Robert Greenberg

Historian, Composer, Pianist, Speaker, Author

Archive for John Eliot Gardiner

Dr. Bob Prescribes: John Eliot Gardiner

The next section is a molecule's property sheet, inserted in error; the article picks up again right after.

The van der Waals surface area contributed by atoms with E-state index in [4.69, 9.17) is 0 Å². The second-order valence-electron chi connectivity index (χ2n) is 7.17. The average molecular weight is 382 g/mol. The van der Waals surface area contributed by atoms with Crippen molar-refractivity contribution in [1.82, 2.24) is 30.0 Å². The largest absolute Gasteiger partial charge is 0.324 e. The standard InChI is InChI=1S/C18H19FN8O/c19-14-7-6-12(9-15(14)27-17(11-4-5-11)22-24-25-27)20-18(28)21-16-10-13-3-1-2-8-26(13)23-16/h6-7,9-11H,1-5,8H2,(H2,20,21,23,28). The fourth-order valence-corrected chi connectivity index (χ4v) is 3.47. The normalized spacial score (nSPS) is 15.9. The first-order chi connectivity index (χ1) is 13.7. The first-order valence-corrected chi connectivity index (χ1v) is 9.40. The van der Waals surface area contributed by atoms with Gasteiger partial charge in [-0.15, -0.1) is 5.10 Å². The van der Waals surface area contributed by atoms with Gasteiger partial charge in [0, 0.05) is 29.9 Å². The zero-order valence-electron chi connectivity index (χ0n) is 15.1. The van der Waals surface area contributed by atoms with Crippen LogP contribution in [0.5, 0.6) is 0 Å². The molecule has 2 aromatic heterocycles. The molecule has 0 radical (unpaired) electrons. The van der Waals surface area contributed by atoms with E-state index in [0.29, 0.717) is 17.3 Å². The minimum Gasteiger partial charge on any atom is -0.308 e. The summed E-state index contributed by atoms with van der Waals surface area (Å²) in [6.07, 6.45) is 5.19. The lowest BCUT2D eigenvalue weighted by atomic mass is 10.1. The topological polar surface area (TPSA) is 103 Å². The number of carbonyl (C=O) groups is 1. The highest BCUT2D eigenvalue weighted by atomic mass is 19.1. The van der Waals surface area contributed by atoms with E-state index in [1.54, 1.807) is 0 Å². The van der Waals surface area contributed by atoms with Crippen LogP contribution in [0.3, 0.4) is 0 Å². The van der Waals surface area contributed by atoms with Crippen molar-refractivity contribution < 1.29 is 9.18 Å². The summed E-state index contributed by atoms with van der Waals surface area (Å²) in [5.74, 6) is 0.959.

In the course of answering a question last week, I invoked my affection for certain period instrument recordings, particularly those of John Eliot Gardiner. I’d like to flesh that answer out and in doing so say why. The debate over “historically informed performances” (HIP) (or “authentic performances” or “period instrument performances”) is not a new one, but it’s worth revisiting, if only to allow me to add my point of view which, as you will soon enough realize, is not just the correct point but the one that matters most. (Yes, I have just spread my legs and said, “kick me”; keep reading, please.) The debate began during the second half of the twentieth century, when a movement emerged bent on performing music as it presumably had been performed at the time it was composed. To varying degrees, this meant using original instruments (or new instruments constructed on the lines of period instruments); proper numbers of instruments; using historically “correct” concert pitch (for example, A=415 for Baroque music rather than the modern A=440); and stripping away centuries of accumulated practice regarding everything from tempo and dynamics to bowings and phrasing.  As recording technology didn’t exist until the very late nineteenth […]

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